I wrote:
 > Since some people on this list might be considered extremists,
 > what do you think of this explanation?  Are you extreme
 > because you are inflexible?

Chris Rasch wrote:
>Regarding the issue of flexibility, one explanation is that someone who
>has spent a lot of time thinking about his/her belief system, and
>believes it to be logically consistent,  is likely to believe it more
>strongly, and be more resistant to change than someone who hasn't given
>it much thought.

That explains a correlation between thinking and inflexibility, but
not between extremism and inflexibility.

Ed Dodson wrote:
>I admit to being extreme only in my defense of objectively-derived
>principle. ...extreme in belief or action without objectivity ...
>most inflexibile ... are those who are so far beyond objectivity
>as never to be confused by the facts.

So it seems to me that you accept the model of the paper - the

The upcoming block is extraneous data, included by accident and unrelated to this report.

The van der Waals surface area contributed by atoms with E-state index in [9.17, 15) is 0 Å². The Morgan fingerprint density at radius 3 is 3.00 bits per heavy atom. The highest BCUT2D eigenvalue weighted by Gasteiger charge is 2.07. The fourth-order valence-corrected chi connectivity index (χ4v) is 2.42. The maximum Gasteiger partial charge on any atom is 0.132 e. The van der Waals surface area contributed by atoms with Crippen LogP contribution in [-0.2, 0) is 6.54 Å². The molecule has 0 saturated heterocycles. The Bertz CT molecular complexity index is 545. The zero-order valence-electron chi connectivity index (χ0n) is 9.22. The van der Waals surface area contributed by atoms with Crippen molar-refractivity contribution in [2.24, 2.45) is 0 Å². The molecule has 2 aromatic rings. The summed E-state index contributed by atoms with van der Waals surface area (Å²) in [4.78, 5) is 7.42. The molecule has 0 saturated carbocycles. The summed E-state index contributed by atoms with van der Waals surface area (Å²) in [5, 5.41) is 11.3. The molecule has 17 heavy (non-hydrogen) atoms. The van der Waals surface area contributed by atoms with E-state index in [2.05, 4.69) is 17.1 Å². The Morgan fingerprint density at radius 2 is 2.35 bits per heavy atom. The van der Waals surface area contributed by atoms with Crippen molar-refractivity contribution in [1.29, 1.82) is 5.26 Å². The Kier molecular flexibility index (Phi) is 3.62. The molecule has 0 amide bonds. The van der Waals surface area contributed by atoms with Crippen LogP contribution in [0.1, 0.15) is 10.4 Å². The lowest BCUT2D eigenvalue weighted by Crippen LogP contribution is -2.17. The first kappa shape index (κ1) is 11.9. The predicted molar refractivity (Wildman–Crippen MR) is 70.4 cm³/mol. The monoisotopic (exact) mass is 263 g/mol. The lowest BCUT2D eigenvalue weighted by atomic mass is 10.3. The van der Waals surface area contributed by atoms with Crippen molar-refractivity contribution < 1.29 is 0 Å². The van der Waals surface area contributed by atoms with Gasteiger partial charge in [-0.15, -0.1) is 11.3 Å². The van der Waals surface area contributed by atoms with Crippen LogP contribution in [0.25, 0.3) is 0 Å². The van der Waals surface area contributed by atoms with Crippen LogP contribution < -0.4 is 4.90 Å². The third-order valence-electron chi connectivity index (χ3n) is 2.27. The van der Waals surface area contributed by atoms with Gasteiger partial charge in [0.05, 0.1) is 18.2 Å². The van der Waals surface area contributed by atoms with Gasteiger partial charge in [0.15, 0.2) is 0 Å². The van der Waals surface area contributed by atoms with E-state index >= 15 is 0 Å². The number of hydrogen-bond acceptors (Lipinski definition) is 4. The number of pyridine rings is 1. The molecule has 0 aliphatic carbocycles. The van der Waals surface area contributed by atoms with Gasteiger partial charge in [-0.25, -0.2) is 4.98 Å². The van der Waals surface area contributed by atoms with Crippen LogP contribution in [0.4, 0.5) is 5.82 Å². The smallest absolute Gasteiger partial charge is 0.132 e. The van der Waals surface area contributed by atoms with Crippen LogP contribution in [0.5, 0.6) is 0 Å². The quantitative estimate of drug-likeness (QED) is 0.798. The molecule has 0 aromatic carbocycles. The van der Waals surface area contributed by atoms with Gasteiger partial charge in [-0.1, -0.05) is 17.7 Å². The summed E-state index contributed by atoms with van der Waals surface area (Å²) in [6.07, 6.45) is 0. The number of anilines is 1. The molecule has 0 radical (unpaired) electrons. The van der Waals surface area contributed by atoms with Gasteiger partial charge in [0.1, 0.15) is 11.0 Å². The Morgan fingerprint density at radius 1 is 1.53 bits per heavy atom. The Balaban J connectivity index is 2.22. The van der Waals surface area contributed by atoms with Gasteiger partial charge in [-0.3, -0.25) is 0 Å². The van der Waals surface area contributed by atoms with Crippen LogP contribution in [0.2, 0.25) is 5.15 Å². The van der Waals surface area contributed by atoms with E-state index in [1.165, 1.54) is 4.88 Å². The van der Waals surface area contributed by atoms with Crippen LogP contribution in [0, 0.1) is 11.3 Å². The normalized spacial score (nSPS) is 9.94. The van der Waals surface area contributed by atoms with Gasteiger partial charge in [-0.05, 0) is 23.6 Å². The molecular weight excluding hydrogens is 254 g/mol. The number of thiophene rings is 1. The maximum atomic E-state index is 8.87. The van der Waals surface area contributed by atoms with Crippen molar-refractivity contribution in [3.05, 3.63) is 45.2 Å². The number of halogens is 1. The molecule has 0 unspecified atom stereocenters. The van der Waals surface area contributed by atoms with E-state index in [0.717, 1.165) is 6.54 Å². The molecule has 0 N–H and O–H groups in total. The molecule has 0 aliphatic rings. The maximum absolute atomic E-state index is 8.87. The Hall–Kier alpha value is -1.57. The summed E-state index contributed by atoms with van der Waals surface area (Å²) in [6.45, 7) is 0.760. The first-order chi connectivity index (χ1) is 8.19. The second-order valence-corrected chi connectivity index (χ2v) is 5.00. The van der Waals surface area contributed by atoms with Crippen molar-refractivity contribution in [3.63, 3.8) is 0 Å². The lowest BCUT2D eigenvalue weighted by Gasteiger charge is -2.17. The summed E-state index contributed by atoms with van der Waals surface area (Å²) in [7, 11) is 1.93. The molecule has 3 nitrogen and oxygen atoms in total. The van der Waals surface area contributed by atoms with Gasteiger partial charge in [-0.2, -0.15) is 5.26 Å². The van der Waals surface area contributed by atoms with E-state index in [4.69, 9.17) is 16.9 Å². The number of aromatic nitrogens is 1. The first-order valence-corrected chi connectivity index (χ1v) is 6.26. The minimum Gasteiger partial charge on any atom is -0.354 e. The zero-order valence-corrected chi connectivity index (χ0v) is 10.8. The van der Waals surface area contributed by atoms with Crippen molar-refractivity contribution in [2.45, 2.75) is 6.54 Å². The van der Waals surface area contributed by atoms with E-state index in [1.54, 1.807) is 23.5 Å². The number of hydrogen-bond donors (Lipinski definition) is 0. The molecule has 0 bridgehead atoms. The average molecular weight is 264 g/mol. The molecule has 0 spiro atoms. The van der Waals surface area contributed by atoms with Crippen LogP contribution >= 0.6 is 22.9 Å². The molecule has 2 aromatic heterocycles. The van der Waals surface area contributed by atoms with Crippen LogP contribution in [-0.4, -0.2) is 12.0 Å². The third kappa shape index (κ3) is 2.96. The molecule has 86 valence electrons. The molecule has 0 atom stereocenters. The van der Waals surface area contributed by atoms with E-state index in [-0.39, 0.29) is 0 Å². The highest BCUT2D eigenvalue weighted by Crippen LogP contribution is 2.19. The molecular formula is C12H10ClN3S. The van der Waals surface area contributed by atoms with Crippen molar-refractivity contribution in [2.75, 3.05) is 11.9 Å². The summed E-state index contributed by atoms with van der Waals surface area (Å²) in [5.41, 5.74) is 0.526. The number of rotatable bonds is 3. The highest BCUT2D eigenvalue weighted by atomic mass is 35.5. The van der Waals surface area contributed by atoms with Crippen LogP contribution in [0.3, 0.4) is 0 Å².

correlation is due to a large group of stupid inflexible people.
Which means that being extreme is on average a sign of ignorance.
You just think you are an exception to the usual rule.

Fred Foldvary wrote:
>No, I am inflexible because I am extreme. ...
>I believe that my beliefs are based on reason.  That being the case, I am
>inflexible in changing them because that would require basing my beliefs on
>non-reason.
>My views are extreme because most folks base their views on the prevailing
>culture, not on pure reason, i.e. logic and evidence.

It seems you posit that people who reason will be inflexible, and those
who don't will be flexible and go with the crowd, which won't happen to
be where reason would lead.  But under this theory, how do you explain that
the people on the *other* side from you of the crowd are also inflexible?


Robin Hanson  [EMAIL PROTECTED]  http://hanson.gmu.edu
Asst. Prof. Economics, George Mason University
MSN 1D3, Carow Hall, Fairfax VA 22030
703-993-2326  FAX: 703-993-2323

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